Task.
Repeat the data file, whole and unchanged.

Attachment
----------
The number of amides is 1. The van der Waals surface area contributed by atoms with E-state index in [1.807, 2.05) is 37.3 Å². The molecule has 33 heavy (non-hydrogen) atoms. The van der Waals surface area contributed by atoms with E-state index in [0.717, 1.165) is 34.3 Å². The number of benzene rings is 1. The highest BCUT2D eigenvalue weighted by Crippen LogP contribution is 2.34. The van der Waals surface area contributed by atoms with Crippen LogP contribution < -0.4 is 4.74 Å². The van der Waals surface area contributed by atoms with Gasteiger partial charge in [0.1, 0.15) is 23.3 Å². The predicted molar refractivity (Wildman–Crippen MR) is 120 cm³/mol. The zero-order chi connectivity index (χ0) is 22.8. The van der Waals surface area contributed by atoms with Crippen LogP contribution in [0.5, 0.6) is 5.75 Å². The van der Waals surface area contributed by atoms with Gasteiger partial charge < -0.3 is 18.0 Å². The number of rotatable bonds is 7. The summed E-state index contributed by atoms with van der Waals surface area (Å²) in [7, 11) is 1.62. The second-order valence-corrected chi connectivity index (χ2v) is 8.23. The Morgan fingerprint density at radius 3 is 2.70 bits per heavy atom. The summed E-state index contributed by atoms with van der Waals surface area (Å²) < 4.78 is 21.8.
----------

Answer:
The number of amides is 1. The van der Waals surface area contributed by atoms with E-state index in [1.807, 2.05) is 37.3 Å². The molecule has 33 heavy (non-hydrogen) atoms. The van der Waals surface area contributed by atoms with E-state index in [0.717, 1.165) is 34.3 Å². The number of benzene rings is 1. The highest BCUT2D eigenvalue weighted by Crippen LogP contribution is 2.34. The van der Waals surface area contributed by atoms with Crippen LogP contribution < -0.4 is 4.74 Å². The van der Waals surface area contributed by atoms with Gasteiger partial charge in [0.1, 0.15) is 23.3 Å². The predicted molar refractivity (Wildman–Crippen MR) is 120 cm³/mol. The zero-order chi connectivity index (χ0) is 22.8. The van der Waals surface area contributed by atoms with Crippen LogP contribution in [0.5, 0.6) is 5.75 Å². The van der Waals surface area contributed by atoms with Gasteiger partial charge < -0.3 is 18.0 Å². The number of rotatable bonds is 7. The summed E-state index contributed by atoms with van der Waals surface area (Å²) in [7, 11) is 1.62. The second-order valence-corrected chi connectivity index (χ2v) is 8.23. The Morgan fingerprint density at radius 3 is 2.70 bits per heavy atom. The summed E-state index contributed by atoms with van der Waals surface area (Å²) < 4.78 is 21.8.